The Shoppes at the Palazzo in Las Vegas is home to one of Montblanc’s gorgeous boutiques, and it is in fitting company, with such neighbors as Van Cleef & Arpels, Piaget, Coach, Jimmy Choo and other notables in the jewelry and fashion industries. I walked from the Sands Convention Center, where I was attending the JCK show (not a short jaunt, I might add), and arrived a few minutes early for my meeting with Kelly Hodrick, director of communications for Montblanc North America. Kelly is a credit to her industry. Enthusiastic, funny and smart, she is one of my favorite people to talk to, though we don’t often have the opportunity. So here’s the scoop: the Mark Twain Limited Edition 2010 Writers Edition will be in stores in August, and to commemorate the hundredth year of Twain’s passing, Montblanc is hosting an event in mid-August at the Mark Twain Museum in Missouri (there will be another event in September at Foxwoods in Connecticut).
      Montblanc has been prolific this year. Among the new introductions are three new additions to its Annual Edition, including Mythical Creatures (Papillon); Venetian Carnival (Il Dottore) and Classical Mythology (Athene). This year’s Patron of the Art pen was an homage to Elizabeth I. There’s a new and feminine Etoile de Montblanc coming in October and another ultra-special pen making its debut about the same time. If I say more, I will be mysteriously and permanently muzzled and I would not like that.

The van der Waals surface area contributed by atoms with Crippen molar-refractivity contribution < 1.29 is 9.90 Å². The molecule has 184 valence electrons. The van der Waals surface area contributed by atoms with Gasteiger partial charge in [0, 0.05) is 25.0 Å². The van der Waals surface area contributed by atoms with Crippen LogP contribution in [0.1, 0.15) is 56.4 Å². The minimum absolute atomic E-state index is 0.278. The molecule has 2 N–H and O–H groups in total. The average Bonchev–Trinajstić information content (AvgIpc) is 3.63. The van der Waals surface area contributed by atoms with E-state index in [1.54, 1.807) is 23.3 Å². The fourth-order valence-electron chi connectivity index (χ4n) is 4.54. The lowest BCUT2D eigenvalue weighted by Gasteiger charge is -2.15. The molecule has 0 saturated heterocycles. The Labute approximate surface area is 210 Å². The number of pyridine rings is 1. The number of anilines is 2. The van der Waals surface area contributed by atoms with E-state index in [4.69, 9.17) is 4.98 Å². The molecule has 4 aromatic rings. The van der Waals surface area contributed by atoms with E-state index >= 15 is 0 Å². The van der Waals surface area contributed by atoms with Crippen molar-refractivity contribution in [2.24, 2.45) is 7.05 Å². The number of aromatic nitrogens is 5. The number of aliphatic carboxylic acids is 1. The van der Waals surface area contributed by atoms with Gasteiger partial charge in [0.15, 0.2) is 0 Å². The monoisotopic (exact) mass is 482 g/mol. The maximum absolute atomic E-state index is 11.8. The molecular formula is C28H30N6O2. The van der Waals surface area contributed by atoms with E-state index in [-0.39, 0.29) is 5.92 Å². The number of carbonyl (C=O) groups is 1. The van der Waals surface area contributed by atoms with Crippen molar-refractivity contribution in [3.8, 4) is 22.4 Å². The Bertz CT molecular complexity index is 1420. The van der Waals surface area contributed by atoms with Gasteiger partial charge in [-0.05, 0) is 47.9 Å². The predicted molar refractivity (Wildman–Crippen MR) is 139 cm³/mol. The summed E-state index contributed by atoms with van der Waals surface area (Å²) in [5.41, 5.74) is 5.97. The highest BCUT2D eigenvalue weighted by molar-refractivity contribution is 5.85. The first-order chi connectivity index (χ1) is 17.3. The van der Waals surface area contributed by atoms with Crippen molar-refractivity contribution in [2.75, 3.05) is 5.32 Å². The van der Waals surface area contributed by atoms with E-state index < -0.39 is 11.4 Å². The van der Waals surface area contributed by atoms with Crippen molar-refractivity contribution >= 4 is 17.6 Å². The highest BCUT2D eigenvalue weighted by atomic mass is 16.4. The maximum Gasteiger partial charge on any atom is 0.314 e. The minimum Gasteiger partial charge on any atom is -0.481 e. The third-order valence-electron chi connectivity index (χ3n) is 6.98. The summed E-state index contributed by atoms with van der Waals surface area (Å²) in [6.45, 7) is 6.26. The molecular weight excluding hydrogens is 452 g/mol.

More on Mark Twain…According to company literature, the Mark Twain is “entirely inspired by the works of the legendary writer and his Southern roots, apparent in many of his works. The sinuous curving lines on the deep blue precious resin are inspired by the Mississippi and its shallow waves. It was this imposing “Ol’ Man River” that captivated Twain and influenced him throughout his life. The top of the cap is shaped to resemble the steamboat chimneys, whose steam is illustrated by ivory-colored precious resin. The clip is reminiscent of a stylized jaw’s harp, a musical instrument that was popular in the southern states during Twain’s lifetime. Beneath the clip, the cap ring is marked with the author’s signature, as well as the limited edition number. Finally, the delicately designed 18-karat gold nib is engraved with two fathoms used in former times as an indication for the depth under the keel of a sailboat. The fountain pen is priced at $960.